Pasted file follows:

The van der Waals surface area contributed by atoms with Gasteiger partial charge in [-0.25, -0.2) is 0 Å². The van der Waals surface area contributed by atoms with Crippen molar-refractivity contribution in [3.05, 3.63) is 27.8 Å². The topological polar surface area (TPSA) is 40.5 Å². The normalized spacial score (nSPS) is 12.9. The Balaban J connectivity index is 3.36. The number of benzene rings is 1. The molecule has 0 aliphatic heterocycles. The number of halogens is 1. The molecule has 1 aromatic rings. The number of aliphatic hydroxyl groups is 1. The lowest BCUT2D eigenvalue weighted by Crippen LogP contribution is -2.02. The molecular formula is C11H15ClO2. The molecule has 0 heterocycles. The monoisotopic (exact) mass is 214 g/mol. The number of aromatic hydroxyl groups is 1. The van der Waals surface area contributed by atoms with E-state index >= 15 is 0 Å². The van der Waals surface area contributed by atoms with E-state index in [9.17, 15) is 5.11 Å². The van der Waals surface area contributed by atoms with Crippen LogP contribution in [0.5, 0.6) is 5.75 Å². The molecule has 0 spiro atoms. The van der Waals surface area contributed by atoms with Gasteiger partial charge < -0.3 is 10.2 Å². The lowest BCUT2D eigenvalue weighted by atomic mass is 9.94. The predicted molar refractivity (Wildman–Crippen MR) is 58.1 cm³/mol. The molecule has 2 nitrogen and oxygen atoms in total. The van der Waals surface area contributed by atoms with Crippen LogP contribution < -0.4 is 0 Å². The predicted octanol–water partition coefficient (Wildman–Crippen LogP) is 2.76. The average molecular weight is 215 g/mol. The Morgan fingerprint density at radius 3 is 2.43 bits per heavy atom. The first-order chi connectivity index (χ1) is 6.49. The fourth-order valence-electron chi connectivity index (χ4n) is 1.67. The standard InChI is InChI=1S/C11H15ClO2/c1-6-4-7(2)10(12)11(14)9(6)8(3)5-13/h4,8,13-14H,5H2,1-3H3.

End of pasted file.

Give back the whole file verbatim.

The van der Waals surface area contributed by atoms with Gasteiger partial charge in [-0.25, -0.2) is 0 Å². The van der Waals surface area contributed by atoms with Crippen molar-refractivity contribution in [3.05, 3.63) is 27.8 Å². The topological polar surface area (TPSA) is 40.5 Å². The normalized spacial score (nSPS) is 12.9. The Balaban J connectivity index is 3.36. The number of benzene rings is 1. The molecule has 0 aliphatic heterocycles. The number of halogens is 1. The molecule has 1 aromatic rings. The number of aliphatic hydroxyl groups is 1. The lowest BCUT2D eigenvalue weighted by Crippen LogP contribution is -2.02. The molecular formula is C11H15ClO2. The molecule has 0 heterocycles. The monoisotopic (exact) mass is 214 g/mol. The number of aromatic hydroxyl groups is 1. The van der Waals surface area contributed by atoms with E-state index >= 15 is 0 Å². The van der Waals surface area contributed by atoms with E-state index in [9.17, 15) is 5.11 Å². The van der Waals surface area contributed by atoms with Crippen LogP contribution in [0.5, 0.6) is 5.75 Å². The molecule has 0 spiro atoms. The van der Waals surface area contributed by atoms with Gasteiger partial charge < -0.3 is 10.2 Å². The lowest BCUT2D eigenvalue weighted by atomic mass is 9.94. The predicted molar refractivity (Wildman–Crippen MR) is 58.1 cm³/mol. The molecule has 2 nitrogen and oxygen atoms in total. The van der Waals surface area contributed by atoms with Crippen LogP contribution < -0.4 is 0 Å². The predicted octanol–water partition coefficient (Wildman–Crippen LogP) is 2.76. The average molecular weight is 215 g/mol. The Morgan fingerprint density at radius 3 is 2.43 bits per heavy atom. The first-order chi connectivity index (χ1) is 6.49. The fourth-order valence-electron chi connectivity index (χ4n) is 1.67. The standard InChI is InChI=1S/C11H15ClO2/c1-6-4-7(2)10(12)11(14)9(6)8(3)5-13/h4,8,13-14H,5H2,1-3H3.